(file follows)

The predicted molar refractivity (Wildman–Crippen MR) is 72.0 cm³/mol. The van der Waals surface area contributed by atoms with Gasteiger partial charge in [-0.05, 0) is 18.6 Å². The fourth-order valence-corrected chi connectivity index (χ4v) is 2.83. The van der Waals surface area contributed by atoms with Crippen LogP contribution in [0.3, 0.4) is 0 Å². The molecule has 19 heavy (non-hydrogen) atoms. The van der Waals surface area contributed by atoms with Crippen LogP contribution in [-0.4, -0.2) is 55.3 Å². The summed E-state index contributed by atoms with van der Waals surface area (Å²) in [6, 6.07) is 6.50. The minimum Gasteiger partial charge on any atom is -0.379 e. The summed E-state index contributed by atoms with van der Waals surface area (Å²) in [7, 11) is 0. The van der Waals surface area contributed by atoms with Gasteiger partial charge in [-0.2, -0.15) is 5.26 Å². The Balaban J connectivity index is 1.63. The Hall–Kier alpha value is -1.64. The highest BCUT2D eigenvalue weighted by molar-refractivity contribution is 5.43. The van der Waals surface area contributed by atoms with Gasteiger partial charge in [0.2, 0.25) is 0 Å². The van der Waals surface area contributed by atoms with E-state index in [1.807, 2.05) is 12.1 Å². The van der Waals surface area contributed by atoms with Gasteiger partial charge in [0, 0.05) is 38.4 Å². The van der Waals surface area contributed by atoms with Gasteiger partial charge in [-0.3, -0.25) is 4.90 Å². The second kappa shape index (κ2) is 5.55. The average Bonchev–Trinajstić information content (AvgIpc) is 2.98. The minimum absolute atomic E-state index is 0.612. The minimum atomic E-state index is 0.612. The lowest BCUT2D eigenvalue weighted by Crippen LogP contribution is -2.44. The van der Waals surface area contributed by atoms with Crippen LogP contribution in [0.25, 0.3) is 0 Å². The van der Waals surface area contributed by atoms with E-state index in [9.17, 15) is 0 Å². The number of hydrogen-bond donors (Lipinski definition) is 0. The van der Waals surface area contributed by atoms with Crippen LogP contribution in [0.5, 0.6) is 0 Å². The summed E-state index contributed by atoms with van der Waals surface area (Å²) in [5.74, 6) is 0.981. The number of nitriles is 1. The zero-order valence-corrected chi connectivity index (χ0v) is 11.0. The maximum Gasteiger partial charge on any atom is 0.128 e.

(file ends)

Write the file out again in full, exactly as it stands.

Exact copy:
The predicted molar refractivity (Wildman–Crippen MR) is 72.0 cm³/mol. The van der Waals surface area contributed by atoms with Gasteiger partial charge in [-0.05, 0) is 18.6 Å². The fourth-order valence-corrected chi connectivity index (χ4v) is 2.83. The van der Waals surface area contributed by atoms with Crippen LogP contribution in [0.3, 0.4) is 0 Å². The molecule has 19 heavy (non-hydrogen) atoms. The van der Waals surface area contributed by atoms with Crippen LogP contribution in [-0.4, -0.2) is 55.3 Å². The summed E-state index contributed by atoms with van der Waals surface area (Å²) in [6, 6.07) is 6.50. The minimum Gasteiger partial charge on any atom is -0.379 e. The summed E-state index contributed by atoms with van der Waals surface area (Å²) in [7, 11) is 0. The van der Waals surface area contributed by atoms with Gasteiger partial charge in [-0.2, -0.15) is 5.26 Å². The Balaban J connectivity index is 1.63. The Hall–Kier alpha value is -1.64. The highest BCUT2D eigenvalue weighted by molar-refractivity contribution is 5.43. The van der Waals surface area contributed by atoms with Gasteiger partial charge in [0.2, 0.25) is 0 Å². The van der Waals surface area contributed by atoms with E-state index in [1.807, 2.05) is 12.1 Å². The van der Waals surface area contributed by atoms with Gasteiger partial charge in [0, 0.05) is 38.4 Å². The van der Waals surface area contributed by atoms with Gasteiger partial charge in [-0.3, -0.25) is 4.90 Å². The second kappa shape index (κ2) is 5.55. The average Bonchev–Trinajstić information content (AvgIpc) is 2.98. The minimum absolute atomic E-state index is 0.612. The minimum atomic E-state index is 0.612. The lowest BCUT2D eigenvalue weighted by Crippen LogP contribution is -2.44. The van der Waals surface area contributed by atoms with Crippen LogP contribution in [0.25, 0.3) is 0 Å². The van der Waals surface area contributed by atoms with E-state index in [9.17, 15) is 0 Å². The number of hydrogen-bond donors (Lipinski definition) is 0. The van der Waals surface area contributed by atoms with Crippen LogP contribution in [0.5, 0.6) is 0 Å². The summed E-state index contributed by atoms with van der Waals surface area (Å²) in [5.74, 6) is 0.981. The number of nitriles is 1. The zero-order valence-corrected chi connectivity index (χ0v) is 11.0. The maximum Gasteiger partial charge on any atom is 0.128 e.